When it comes to 3D rendering, I am a complete and total noob. So much so, that before writing this article, I had absolutely no idea where to get started. Like many, I had tons of assumptions and misconceptions, but after talking with a few artists (including my good friend Lewdfutasy) I discovered that this increasingly popular hobby (and career for some) is much more within reach that I thought!

If you’re like me, you might be considering getting into 3D, but you may not know where to start. I am going to do my best to help you out, because I am right there with you!

(For those of you who know the game already, good for you and thanks for the great art!)

Defining Rendering

What the heck is a 3D render, anyway? It’s not a question everyone readily knows the answer to. Simply put, a render is a 3D model that is processed into a 2D image. Various methods can be used to make a 3D model photorealistic: things like texturing are added to the image to create different levels of realism and solidity. Depending on the method used and the level of detail desired, this process can take seconds, hours, or even days for a single image to be completed.

Misconception 1: Software is expensive

Believe it or not, there are several amazingly powerful programs that you can download and use totally for free! The caveat to this, of course, is that if you plan to commercialize your rendered product, (selling image sets for example) you’ll have to pay for a product license. If you’re just starting out, you’re probably not going to be too concerned about turning a profit, but even if you plan to delve into it seriously enough to sell your renders, at the very least you’ll be able to learn the software for free. 

Now, there’s a ton of software out there, both free and paid, but we’re going to be talking about two of the more popular programs, Daz3D and Blender, which are both initially free.

misconception 2:  I need a crazy powerful, expensive rig to make renders

Actually, no. While it’s true that both the speed and quality of a render can be improved with superior hardware, the minimum system requirements for both Daz3D and Blender are very low. Daz3D, with as little as 2GB of ram, a basic video card and at least a core 2 duo (this processor is quite old!) will run. The software works on Mac, too!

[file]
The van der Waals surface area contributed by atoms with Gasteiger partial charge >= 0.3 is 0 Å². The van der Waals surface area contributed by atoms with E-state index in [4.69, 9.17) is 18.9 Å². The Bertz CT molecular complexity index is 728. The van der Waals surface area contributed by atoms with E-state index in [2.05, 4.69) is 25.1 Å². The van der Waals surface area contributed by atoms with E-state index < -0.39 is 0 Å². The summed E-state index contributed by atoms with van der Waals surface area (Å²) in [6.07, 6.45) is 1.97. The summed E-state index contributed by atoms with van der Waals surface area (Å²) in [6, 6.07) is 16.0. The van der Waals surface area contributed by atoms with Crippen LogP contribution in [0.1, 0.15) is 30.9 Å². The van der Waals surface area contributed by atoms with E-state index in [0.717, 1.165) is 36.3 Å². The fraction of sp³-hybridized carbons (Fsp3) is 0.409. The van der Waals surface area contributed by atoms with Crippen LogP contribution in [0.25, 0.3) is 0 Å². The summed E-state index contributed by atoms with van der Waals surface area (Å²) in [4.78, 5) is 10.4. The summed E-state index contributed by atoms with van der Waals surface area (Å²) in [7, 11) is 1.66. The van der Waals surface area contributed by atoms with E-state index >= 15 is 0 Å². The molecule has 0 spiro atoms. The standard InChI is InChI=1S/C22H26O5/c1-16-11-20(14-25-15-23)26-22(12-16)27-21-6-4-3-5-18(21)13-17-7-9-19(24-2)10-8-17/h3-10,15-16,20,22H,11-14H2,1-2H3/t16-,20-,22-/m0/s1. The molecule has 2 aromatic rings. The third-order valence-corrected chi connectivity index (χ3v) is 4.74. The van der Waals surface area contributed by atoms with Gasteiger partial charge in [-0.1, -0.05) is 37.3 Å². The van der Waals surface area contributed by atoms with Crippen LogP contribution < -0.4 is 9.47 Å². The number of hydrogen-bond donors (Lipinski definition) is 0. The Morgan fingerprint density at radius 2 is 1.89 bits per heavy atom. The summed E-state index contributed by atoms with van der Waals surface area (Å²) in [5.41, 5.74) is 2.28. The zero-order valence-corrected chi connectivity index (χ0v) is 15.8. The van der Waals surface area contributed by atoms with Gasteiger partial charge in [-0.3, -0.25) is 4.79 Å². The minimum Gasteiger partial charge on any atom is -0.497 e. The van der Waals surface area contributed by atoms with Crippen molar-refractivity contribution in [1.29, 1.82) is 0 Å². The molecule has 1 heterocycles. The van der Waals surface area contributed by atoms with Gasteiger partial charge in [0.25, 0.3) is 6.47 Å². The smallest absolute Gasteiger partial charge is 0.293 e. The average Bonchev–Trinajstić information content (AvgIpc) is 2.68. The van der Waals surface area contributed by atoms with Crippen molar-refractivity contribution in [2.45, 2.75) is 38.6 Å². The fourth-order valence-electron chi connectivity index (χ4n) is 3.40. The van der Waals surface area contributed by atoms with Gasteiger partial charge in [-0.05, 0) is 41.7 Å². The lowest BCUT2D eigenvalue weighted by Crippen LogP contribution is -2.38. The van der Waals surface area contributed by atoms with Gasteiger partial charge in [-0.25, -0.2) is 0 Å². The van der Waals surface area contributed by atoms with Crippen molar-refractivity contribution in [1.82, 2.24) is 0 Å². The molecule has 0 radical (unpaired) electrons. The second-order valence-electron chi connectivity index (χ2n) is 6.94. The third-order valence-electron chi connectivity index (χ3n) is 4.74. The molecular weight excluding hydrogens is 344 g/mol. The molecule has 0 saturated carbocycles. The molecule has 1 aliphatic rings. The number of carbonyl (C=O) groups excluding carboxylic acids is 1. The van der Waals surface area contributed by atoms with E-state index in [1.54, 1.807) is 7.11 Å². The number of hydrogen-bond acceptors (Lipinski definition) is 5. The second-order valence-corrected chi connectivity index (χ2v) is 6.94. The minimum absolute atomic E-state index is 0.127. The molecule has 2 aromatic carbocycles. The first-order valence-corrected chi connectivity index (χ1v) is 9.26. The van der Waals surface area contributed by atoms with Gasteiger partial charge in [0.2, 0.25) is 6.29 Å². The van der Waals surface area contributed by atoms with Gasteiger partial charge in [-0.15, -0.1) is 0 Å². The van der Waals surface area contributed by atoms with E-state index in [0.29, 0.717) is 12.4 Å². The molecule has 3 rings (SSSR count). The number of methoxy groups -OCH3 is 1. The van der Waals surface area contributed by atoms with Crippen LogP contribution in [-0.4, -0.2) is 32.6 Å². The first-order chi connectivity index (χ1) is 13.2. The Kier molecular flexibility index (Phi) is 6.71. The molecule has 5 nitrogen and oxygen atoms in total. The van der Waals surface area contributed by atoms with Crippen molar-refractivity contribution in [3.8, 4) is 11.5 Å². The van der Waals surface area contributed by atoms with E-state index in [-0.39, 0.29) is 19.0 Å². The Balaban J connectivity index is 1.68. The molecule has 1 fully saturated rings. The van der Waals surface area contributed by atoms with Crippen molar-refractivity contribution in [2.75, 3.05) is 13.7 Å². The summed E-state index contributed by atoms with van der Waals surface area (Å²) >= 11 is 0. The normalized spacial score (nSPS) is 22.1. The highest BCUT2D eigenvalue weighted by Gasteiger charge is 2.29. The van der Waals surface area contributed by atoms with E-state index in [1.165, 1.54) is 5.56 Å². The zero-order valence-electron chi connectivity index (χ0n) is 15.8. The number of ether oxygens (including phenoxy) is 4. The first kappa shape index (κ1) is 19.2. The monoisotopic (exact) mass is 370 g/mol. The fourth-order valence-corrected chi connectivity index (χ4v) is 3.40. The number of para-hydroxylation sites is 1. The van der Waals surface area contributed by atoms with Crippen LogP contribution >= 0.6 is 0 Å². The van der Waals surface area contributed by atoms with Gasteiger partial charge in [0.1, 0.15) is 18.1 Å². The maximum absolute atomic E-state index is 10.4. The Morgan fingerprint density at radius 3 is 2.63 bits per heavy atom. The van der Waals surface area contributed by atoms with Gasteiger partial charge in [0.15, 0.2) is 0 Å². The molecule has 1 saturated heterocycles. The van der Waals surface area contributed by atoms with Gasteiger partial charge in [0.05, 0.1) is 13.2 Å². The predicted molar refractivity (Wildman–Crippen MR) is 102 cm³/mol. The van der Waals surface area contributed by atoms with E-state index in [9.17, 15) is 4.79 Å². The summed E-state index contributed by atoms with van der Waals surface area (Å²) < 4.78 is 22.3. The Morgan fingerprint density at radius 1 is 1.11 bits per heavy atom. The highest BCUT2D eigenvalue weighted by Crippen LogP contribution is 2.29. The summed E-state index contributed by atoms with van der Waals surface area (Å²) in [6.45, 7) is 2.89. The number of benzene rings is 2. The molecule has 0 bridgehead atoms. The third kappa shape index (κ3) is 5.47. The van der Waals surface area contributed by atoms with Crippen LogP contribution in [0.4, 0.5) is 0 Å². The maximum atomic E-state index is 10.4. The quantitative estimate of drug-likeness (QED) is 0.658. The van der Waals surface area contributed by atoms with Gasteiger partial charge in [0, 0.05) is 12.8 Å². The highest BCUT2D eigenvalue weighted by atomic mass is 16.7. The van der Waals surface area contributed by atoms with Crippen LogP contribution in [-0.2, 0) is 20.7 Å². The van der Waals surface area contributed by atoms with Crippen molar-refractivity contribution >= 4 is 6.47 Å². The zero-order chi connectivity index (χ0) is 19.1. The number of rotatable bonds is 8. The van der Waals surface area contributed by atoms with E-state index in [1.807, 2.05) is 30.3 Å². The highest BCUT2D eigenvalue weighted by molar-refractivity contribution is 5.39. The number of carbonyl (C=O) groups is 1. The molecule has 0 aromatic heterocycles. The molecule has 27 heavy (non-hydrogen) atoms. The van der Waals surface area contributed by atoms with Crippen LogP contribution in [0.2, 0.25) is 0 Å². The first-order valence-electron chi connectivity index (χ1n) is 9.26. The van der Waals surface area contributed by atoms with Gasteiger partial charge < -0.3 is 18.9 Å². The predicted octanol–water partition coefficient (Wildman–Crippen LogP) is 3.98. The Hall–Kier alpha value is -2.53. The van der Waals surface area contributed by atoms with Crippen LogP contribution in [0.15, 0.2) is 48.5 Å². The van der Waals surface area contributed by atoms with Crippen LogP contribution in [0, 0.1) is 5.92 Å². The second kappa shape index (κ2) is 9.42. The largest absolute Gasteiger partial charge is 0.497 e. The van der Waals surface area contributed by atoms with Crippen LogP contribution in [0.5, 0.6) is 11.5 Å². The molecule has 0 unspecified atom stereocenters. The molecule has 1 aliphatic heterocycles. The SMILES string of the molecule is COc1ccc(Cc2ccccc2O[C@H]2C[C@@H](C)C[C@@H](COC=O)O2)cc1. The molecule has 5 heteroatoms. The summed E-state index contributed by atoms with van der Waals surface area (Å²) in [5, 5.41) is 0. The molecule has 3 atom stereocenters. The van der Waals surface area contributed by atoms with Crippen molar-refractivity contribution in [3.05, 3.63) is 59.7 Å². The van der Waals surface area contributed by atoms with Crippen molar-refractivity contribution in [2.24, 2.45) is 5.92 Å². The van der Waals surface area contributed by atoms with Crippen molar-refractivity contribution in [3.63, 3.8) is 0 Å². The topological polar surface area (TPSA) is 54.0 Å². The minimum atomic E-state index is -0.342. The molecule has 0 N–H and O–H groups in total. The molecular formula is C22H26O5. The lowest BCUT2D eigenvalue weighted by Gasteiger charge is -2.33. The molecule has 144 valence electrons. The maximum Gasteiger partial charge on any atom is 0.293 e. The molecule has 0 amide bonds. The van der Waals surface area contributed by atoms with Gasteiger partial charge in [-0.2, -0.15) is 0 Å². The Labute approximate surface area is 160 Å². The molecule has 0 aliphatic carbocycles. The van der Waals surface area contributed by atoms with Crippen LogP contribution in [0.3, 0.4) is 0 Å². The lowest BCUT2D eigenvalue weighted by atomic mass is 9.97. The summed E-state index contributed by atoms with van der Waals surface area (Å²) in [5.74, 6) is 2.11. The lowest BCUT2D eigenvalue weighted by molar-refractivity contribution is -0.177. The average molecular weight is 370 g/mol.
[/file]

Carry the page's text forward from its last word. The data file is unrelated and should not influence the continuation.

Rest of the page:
Now, I’m not saying you’ll be able to push the software anywhere near its limits with specs like this, but most modern computers, including laptops, have substantially more processing capability than the required minimum.

Got a gaming rig? If so, guess what? You’re probably already in a good place to start rendering. If you’ve got a PC that can run modern AAA titles at 60+FPS, you’ve likely got the ram, GPU and processing power to make some solid renders.

Misconception 3: Learning the software is really hard

This one is fairly relative. For someone with no computer knowledge whatsoever, yes, learning how to use 3D software might be akin to learning a new language, but for someone who knows their way around a keyboard and mouse, the process may be easier than you think.

One of the coolest things about both Daz3D and Blender is that they offer tons of premade models! You don’t have to make every little thing from scratch, (although you can if you want to) there are literal troves of free, premade models that you can apply to your images.

There are so many great learning resources for new learners, as well. One only needs to watch a few youtube videos to get the basics down, and many artists will walk you through each step and have you rendering images within thirty minutes or less.

A few tips

  • Most artists use more than one program, often utilizing one over the other for specific purposes. Familiarize yourself with one, but experiment with others.